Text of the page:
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Reflections: Armwood proves there is crying in football ... manly crying, of course

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Thu. June 16, 2011 | John C. Cotey | Email

Reflections: Armwood proves there is crying in football ... manly crying, of course

This week, the Times’ high school staff reflects on the best high school sporting event each writer covered in the 2010-11 school year. Preps columnist John C. Cotey looks back at Armwood’s 22-20 state semifinal win over Palm Beach Gardens Dwyer on Dec. 10.

I remember bodies strewn across the field.

I remember young men holding each other up as they stumbled around, bodies heaving, legs wobbly.

I remember the tears.

You would have thought I had walked into the aftermath of a natural disaster, and maybe in the opinion of Palm Beach Gardens Dwyer, I had.

But this was a happy celebration.

A celebration of arguably the greatest football game in Armwood football history.

Someone caught a few passes and someone kicked a field goal and the final score was 22-20, but what really stood out was the postgame.

It was amazing.

Matt Jones, a hulking, bearded teenager, walked around the field, alone for a few moments. Players streaked around him, looking for someone to hug, oblivious to the big fella.

Jones wailed as if he were a little boy lost in the mall, looking for his parents. Armwood offensive coordinator Evan Davis walked up to him, hugging Jones so hard he lifted him off the ground. When he set the running back down, Jones could have crumpled, his knees still rubbery.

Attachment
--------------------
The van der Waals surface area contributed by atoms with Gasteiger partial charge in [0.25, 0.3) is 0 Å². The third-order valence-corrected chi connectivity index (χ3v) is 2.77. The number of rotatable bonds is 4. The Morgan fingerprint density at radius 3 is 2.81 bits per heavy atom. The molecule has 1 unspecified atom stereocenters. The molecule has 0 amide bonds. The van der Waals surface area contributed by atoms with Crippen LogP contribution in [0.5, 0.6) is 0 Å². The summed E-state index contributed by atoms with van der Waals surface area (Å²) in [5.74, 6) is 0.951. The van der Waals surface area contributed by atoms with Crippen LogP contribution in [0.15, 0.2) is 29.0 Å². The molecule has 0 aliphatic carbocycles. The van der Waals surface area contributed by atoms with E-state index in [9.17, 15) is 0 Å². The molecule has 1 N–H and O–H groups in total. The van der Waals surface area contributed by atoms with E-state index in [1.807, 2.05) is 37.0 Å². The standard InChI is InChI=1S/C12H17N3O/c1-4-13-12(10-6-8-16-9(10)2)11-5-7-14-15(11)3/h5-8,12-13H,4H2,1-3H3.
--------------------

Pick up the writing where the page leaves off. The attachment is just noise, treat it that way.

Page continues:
Like all of his teammates, Jones had gone from the lowest low to the highest high in a matter of minutes, and it had left him and a good many of his fellow Hawks a blubbery mess.

Everyone cried. Josh Grady cried, then collapsed. His hands folded over his face as he lay on his back, the quarterback could barely breathe.

We all kind of felt like that.

With 19 seconds to go in the Class 4A state semifinal, Armwood trailed 20-19. Then Jones reached down and plucked a Grady pass out of the air, and 28 yards later the Hawks had passed midfield.

The next play, Grady hit Alvin Bailey on a short pass, and the sophomore wide receiver hustled out of bounds at the 27 with five seconds remaining.

Grady had done his job, and it wasn’t easy.

Before going into the huddle for what he thought would be his last high school passes, he was devastated. After Dwyer had scored on a touchdown pass to complete a long, almost game-winning drive, Grady looked to the sideline for a sign of hope.

His defensive coordinator, Matt Thompson, simply told him this moment is what legends are made of.

But how do you muster up the hope, the confidence to complete a miracle, when you look into the faces of your offensive linemen and see tears?

Well  …you just do.

Even with the ball on the 27, I was ready to write about the Armwood defense, so great all season, but when it counted most hadn’t been able to stop Jacoby Brissett and Dwyer.

How did this happen?

Were they tired?

Was Dwyer just better?

Then Ash Dudney, probably the only guy on the field whose life had not revolved around football since he was a kid, put his foot into the most perfect kick of his life.

From 44 yards, it was good.

The story changed.

This was the best thing I saw all year, and nothing was really close.

This is why you watch sports, for that fantastic finish. This was the stuff you find in every sports movie.

This was Rudy being carried off the field, Rocky screaming for Adrian, Jimmy Chitwood sinking the final shot.

And it revolved around one of sports’ greatest tenets.

“Never lose faith,” Grady sobbed, over and over.

“Never lose faith.”

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